Our culture

Just because we are testers, it doesn't mean we haven't educated ourselves on anything else. We have put special emphasis on our culture. We have been working on things that can make a great culture to a company. What is that? We'd get our employees tell you those stories, than we letting all of it.

My wishes to Santhosh Tuppad

I'd also like to mention that by having co-founded Moolya with me, Santhosh Tuppad, must have become the youngest tester entrepreneur. Congratulations to him. You are a bravo.

Going forward, India might see more such. As I said, Moolya Testing is the first of its kind company from India that is aligned with the Indian Testing Renaissance. 


A note of thanks to my colleagues Parimala, Sharath Byregowda, Manoj Nair, Dhanasekar S & Mohan Panguluri, Vipul Kocher, Nandan Pujar, Satish Thakur, James Bach & Michael Bolton for the support they have offered so far. Needless to say, without our parents, siblings & family help, we wouldn't have been able to achieve this. 

Follow Moolya Testing

Feel free to join us on Twitter, Facebook & LinkedIn. Peruse through our website. I postponed writing this post multiple times to be able to write this from the office of Moolya Software Testing Private Limited. We are in JP Nagar 2nd Phase, Bangalore. Feel free to contact us. The story of starting Moolya Software Testing Private Limited will be launched as a book in 2011. It's going to be self-published.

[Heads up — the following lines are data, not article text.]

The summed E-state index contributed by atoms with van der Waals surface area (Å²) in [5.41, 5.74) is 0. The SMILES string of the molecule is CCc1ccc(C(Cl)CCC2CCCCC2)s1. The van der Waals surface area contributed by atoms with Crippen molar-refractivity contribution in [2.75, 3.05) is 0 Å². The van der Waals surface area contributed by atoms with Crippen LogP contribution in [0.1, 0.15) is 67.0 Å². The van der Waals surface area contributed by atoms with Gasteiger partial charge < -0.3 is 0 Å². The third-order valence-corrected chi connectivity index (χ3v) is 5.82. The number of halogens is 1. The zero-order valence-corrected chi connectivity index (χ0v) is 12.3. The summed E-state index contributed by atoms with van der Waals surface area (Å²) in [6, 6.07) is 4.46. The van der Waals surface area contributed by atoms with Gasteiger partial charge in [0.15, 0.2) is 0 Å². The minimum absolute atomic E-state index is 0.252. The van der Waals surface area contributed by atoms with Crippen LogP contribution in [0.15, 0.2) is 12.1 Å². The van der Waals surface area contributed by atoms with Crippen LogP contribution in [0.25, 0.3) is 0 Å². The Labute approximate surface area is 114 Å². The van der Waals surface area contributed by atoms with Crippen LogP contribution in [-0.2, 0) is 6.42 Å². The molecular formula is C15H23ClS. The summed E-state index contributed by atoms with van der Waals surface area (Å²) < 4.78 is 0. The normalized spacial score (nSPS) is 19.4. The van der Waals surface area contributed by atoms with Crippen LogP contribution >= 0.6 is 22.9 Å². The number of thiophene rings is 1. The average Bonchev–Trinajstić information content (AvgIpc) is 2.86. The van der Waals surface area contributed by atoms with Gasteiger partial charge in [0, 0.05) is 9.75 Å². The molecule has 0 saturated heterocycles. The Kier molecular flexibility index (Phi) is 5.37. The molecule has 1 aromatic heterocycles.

"Consider engaging Moolya for your testing needs, we'd like to put smiles on *your* customers face." 

Thursday, December 09, 2010

Are there any software testing blogs from Indians that are really Indian?

हम क्यू नहीं अपने बाषा में टस्टिंग ब्लॉग नहीं लिक्थे? में जब रशियंस की ब्लॉग दुन्द्था हूँ तब मेरे को रशियंस बाषा की टेस्टिंग ब्लोग्स मिलता हैं. वैसे ही चिनेसे या जपनेसे या गेर्मान टेस्टिंग ब्लोग्स बी हैं. अबी थो जीमेल की गेनेराल सेत्तिंग्स में त्रन्स्लितेरतिओन आप्शन एनाबले किया थो सब भाषा. ( एक इंडियन की स्तिथि ऐसे हैं देखो, मुझे कोंफुसे हो रहा हैं "भाषा" कोर्रेक्ट हैं या "भाशा")

आप इंग्लिश में टाइप करो और औतोमटिक हिंदी त्रन्स्लतिओन मिल जाता हैं. उसमे आपको इन्तेरेस्तिंग बुग्स मिलेगा. अगर आपका मत्हरू भाशा हिंदी हैं, थो आप ही इसको टेस्ट कर सकते हैं. क्या आप सोच रहे हैं की चिनेसे वाले हिंदी भाशा को टेस्ट कर सकते हैं? 

मेरे इंडियन भायों और बहनों, मत भूलो की आपकी भाशा में सोचना और लिकना भूलना नहीं. शायद आप मेरा हिंदी में थोडा गलती होगा, थो क्या? में थो आज सें हमारा हिन्दुस्तानी भाशा में टेस्टिंग ब्लॉग ज़रूर लिकने वाला हूँ.  

ನನ್ನ ಪ್ರೀತಿಯ ಕನ್ನಡ ಬಂದುಗಳಿಗೆ, ನನ್ನ ಹೆಸರು ಪ್ರದೀಪ್ ಸೌಂದರ ರಾಜನ್ ಅಂದ ಮಾತ್ರಕ್ಕೆ ನಾನು ತಮಿಳಿಯನ್ ಅಲ್ಲ. ನಂಗೆ ಇಂಡಿಯಾ ಮುಖ್ಯ ಆದರೂ ನನ್ನ ಮಾತೃ ಭಾಷೆ ಕನ್ನಡ. ನಂಗೆ ಕನ್ನಡದಲ್ಲಿ ಮಾತನಾಡುವುದು ಬಹಳ ಇಷ್ಟ. ಆದರು ನೋಡಿ, ಇಂಗ್ಲಿಷ್ ನಲ್ಲಿ ಬರದು ಬರದು ನನ್ನ ಮಾತೃ ಭಾಷೇನೆ ಮರತ್ ಬಿಟ್ಟೆ. ಸಕ್ಕತ್ ಅವಮಾನ ಅಗುತ್ತೆ ನನಗೆ.  ಆದ್ರೆ ಇನ್ ಮುಂದೆ ನಿಮ್ಮ ಪ್ರದೀಪ್ ಕನ್ನಡದಲ್ಲಿ ಟೆಸ್ಟಿಂಗ್ ಪೋಸ್ಟ್ ಬರಿತಾನೆ. ಹಾಗೆ ನಿಮ್ಮನ್ನು ಕನ್ನಡದಲ್ಲಿ ಟೆಸ್ಟಿಂಗ್ ಬಗ್ಗೆ ಬರ್ಯೋಕೆ ಕೇಳುತಾ ಇದೀನಿ.